HereditaryPictured: Toni Collette
Credit: A24

Like the artsier, more audience-challenging cousin of the Blumhouse fright factory, the independent distributor A24 has been breathing new life into the once-wheezy horror genre with movies like The Witch, Under the Skin, and It Comes at Night. Now, with their latest unholy offering, Hereditary, they’ve delivered their scariest movie yet.

Written and directed by first-time feature filmmaker Ari Aster, Hereditary doesn’t reinvent horror cinema so much as polish the cobwebs off of its classics, strip them for parts, and refashion them into something that feels terrifyingly fresh and new. Hawk-eyed genre hounds won’t have to squint very hard to spot nods to films like Rosemary’s Baby, The Exorcist, and The Shining. But mostly they’ll be too busy gripping their armrests to care.

The main reason that film works as well as it does is the raw, almost feral presence of Toni Collette. In what could be considered a companion piece to her performance in The Sixth Sense (not to mention the best showcase the actress has had in a while), Collette plays Annie Graham — a wife, mother of two kids, and artist who builds miniature dioramas of houses that are just odd and detailed enough to be kind of creepy.

At the beginning of the film, Annie’s mother has just passed away. And shortly afterward, Annie’s odd-duck daughter Charlie (Milly Shapiro) starts to act even weirder than she normally does — which is pretty weird. There’s a clucking noise that Charlie makes with her mouth that becomes increasingly disturbing. Meanwhile, Annie’s older son, Peter (Jumanji: Welcome to the Jungle’s Alex Wolff), has panic attacks when he’s not trying to numb his feelings with weed. And then there’s Gabriel Byrne as Steve, the stoic husband and father trying to hold everything together by ignoring the domestic nightmare unspooling around him. But it’s Collette who we — and the camera — keep coming back to. She’s amazing, grounding what most people might dismiss as just a “scary movie” with real dramatic power and force. She makes us feel in our marrow what it’s like to be a mother losing control of her family and maybe her mind.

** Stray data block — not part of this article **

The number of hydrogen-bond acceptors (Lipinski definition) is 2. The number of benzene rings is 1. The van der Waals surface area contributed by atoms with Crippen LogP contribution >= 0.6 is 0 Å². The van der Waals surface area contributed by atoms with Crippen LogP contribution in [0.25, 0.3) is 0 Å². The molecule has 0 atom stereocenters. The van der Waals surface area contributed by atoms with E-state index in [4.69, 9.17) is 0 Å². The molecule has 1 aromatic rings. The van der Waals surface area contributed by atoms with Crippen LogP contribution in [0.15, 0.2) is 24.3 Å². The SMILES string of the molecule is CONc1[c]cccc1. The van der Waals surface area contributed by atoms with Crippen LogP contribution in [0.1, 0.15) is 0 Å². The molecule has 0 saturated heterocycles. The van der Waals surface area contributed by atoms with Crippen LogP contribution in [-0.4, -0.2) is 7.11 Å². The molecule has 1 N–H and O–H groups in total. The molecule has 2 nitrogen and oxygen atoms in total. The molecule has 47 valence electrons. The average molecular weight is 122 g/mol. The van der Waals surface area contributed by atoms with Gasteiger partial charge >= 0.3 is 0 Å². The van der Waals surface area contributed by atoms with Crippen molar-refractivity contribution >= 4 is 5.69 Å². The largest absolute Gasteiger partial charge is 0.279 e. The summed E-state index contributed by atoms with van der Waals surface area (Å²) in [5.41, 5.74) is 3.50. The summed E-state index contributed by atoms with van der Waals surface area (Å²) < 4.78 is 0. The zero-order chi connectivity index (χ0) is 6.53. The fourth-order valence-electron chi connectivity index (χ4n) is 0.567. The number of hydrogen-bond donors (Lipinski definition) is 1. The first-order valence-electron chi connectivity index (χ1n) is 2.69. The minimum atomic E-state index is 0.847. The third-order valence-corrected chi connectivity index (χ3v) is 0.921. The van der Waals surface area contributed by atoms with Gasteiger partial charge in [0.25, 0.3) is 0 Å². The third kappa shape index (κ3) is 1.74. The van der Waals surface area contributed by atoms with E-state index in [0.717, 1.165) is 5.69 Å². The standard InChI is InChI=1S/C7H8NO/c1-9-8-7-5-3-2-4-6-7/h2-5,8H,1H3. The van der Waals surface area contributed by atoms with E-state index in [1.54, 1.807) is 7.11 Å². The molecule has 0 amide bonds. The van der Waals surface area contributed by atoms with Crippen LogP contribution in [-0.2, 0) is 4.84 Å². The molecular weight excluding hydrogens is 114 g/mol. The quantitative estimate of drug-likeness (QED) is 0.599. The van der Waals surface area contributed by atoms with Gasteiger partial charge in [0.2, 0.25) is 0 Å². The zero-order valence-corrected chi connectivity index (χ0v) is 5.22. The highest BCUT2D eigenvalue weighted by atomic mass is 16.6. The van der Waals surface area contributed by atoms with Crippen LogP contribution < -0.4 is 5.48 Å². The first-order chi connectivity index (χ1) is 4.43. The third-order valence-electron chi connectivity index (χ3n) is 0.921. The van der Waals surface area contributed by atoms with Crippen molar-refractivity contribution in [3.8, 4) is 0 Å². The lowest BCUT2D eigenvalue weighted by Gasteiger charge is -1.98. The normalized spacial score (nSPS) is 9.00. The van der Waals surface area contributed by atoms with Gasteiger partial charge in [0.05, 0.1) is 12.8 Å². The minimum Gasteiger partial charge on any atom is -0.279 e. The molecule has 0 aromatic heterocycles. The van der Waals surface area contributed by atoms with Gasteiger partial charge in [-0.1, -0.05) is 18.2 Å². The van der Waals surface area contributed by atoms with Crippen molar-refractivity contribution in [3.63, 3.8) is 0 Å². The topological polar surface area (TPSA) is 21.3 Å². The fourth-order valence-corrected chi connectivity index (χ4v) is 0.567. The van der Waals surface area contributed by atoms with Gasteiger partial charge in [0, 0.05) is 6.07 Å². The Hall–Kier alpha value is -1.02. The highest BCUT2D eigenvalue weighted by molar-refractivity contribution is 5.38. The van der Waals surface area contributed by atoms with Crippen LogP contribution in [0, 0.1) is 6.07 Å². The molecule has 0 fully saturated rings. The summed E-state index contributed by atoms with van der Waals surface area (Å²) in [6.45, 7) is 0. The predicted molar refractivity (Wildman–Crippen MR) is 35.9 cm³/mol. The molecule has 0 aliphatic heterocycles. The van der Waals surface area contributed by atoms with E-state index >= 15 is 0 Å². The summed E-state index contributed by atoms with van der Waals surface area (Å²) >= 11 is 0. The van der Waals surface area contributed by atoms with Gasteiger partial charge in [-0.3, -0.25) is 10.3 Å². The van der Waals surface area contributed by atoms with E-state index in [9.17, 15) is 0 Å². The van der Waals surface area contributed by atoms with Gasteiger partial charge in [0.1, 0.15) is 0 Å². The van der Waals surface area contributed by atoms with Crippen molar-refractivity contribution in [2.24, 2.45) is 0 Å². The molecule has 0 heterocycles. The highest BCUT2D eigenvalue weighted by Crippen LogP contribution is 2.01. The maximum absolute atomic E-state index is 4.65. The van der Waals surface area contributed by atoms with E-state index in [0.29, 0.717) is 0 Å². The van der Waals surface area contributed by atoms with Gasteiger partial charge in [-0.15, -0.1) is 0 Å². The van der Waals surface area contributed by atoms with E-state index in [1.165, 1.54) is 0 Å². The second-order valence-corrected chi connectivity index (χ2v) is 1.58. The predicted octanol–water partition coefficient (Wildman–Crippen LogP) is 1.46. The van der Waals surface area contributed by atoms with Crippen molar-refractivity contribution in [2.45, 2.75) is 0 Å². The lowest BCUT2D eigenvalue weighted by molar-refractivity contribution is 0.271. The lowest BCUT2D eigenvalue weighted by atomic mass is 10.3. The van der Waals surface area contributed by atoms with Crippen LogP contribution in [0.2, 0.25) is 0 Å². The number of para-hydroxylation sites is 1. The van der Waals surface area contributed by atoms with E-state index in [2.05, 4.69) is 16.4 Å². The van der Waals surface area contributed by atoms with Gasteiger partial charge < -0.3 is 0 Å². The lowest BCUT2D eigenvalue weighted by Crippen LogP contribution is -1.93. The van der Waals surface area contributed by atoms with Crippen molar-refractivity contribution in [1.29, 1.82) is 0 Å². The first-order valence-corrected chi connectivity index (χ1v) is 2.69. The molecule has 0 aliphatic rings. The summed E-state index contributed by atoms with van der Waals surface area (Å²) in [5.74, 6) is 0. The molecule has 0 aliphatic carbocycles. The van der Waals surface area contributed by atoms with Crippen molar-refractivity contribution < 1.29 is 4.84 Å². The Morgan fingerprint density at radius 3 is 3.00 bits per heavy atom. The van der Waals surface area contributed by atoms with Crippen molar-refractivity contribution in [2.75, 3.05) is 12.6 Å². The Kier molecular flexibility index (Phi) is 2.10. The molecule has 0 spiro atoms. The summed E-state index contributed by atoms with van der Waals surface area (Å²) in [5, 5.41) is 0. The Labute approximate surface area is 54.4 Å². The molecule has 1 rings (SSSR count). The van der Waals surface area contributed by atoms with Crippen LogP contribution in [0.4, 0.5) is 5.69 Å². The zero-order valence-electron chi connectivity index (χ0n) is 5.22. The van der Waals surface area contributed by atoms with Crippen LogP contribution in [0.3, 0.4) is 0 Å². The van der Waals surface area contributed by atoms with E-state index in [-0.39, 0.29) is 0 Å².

Ever since Annie’s mother died, the Grahams have been cursed. But Aster parcels out exactly what that means at his own deliberate pace. Hereditary starts off a bit slowly (it’s heavy on melancholy emotions and ominous atmospherics), but once it gets going, it doesn’t let up until the end credits. With a movie like this that’s full of unsettling WTF twists (did I mention that The Handmaid’s Tale’s Ann Dowd pops up?), it’s definitely best not to know too much going in. So I won’t spill the beans on all of the freaky stuff in store. But if you’re the kind of horror nerd whose cage gets especially rattled by séances, shock scares, and the supernatural, you’re in for a hell of a time. I can’t wait to see what Aster, Collette, and A24 do next. A-

  • Movie
  • 127 minutes